To take this strategy a step further, retailers can include promotion codes for their under-the-radar inventory. This will help not only generate awareness for the inventory, but also move it off the shelves. Plus, it should be noted that Experian’s Q4 email benchmark report found that emails with coupons have higher open, click and transactions rates, as well as a 48 percent higher revenue per email than other promotional emails.

                            


3. Drive Traffic to Other Channels

If you put resources into building a presence in a certain channel, then it is important to take the time to promote that presence. One of the best ways to spread the word, of course, is with email. For instance, if a retailer wants to drive more activity to their Pinterest page, he or she could create an email campaign promoting the page and teasing a special exclusive sneak peek at new inventory for its Pinterest followers. Then the retailer can create a board that features the new inventory a week before promoting it on any other channel.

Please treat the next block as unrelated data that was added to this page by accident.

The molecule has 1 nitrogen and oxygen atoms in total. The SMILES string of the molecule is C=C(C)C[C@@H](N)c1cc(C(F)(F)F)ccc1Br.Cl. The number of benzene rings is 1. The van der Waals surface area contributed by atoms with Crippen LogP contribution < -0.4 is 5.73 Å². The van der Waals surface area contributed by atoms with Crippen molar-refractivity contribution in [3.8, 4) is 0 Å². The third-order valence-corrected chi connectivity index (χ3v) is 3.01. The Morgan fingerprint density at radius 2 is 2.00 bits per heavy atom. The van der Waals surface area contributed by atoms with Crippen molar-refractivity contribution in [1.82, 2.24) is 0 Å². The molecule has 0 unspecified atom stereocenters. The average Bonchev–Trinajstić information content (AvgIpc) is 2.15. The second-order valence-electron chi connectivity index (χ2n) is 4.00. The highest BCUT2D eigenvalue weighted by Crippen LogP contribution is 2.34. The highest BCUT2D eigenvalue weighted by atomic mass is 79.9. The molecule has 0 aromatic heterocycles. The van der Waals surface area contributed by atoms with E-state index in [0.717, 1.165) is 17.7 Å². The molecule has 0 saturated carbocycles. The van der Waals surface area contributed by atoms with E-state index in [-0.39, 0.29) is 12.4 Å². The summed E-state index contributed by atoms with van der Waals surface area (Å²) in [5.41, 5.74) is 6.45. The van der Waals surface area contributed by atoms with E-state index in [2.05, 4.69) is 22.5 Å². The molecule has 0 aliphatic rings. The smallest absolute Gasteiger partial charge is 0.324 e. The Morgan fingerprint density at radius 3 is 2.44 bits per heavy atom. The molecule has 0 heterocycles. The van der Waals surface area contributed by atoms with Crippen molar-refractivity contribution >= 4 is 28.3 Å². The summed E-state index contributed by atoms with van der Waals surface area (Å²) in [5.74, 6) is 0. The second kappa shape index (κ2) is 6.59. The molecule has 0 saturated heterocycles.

Another example comes from ModCloth, who leveraged this strategy to increase downloads for the company’s mobile app. ModCloth created an email campaign asking subscribers to celebrate the app’s first year. The email promoted a surprise incentive (10 percent off a purchase of $75 or more) that was only available to subscribers who downloaded the app. The result likely led to more app downloads and increased conversions for the company.

                            


4. Convert Holiday Shoppers